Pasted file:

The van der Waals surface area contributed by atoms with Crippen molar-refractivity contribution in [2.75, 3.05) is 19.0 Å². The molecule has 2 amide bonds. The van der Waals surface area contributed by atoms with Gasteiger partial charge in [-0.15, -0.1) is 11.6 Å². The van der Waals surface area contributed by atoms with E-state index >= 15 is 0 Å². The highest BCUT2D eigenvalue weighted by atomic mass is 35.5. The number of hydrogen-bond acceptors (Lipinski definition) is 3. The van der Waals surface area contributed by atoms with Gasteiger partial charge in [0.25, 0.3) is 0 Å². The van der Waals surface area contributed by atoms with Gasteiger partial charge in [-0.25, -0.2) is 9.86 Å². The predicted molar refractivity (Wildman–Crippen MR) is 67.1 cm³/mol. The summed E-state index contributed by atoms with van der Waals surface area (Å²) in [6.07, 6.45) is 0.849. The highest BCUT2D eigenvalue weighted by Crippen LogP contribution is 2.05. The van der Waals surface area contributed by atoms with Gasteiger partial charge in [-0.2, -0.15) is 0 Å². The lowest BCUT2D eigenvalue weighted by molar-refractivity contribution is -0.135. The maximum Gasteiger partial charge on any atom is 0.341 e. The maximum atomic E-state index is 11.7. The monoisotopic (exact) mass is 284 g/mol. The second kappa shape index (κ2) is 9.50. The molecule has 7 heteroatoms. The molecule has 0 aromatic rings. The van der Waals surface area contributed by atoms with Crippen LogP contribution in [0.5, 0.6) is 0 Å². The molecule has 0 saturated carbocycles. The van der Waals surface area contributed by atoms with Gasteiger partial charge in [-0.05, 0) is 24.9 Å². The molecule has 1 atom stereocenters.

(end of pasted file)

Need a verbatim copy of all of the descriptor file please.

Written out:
The van der Waals surface area contributed by atoms with Crippen molar-refractivity contribution in [2.75, 3.05) is 19.0 Å². The molecule has 2 amide bonds. The van der Waals surface area contributed by atoms with Gasteiger partial charge in [-0.15, -0.1) is 11.6 Å². The van der Waals surface area contributed by atoms with E-state index >= 15 is 0 Å². The highest BCUT2D eigenvalue weighted by atomic mass is 35.5. The number of hydrogen-bond acceptors (Lipinski definition) is 3. The van der Waals surface area contributed by atoms with Gasteiger partial charge in [0.25, 0.3) is 0 Å². The van der Waals surface area contributed by atoms with Gasteiger partial charge in [-0.25, -0.2) is 9.86 Å². The predicted molar refractivity (Wildman–Crippen MR) is 67.1 cm³/mol. The summed E-state index contributed by atoms with van der Waals surface area (Å²) in [6.07, 6.45) is 0.849. The highest BCUT2D eigenvalue weighted by Crippen LogP contribution is 2.05. The van der Waals surface area contributed by atoms with Gasteiger partial charge in [-0.2, -0.15) is 0 Å². The lowest BCUT2D eigenvalue weighted by molar-refractivity contribution is -0.135. The maximum Gasteiger partial charge on any atom is 0.341 e. The maximum atomic E-state index is 11.7. The monoisotopic (exact) mass is 284 g/mol. The second kappa shape index (κ2) is 9.50. The molecule has 7 heteroatoms. The molecule has 0 aromatic rings. The van der Waals surface area contributed by atoms with Crippen LogP contribution in [0.5, 0.6) is 0 Å². The molecule has 0 saturated carbocycles. The van der Waals surface area contributed by atoms with Gasteiger partial charge in [-0.05, 0) is 24.9 Å². The molecule has 1 atom stereocenters.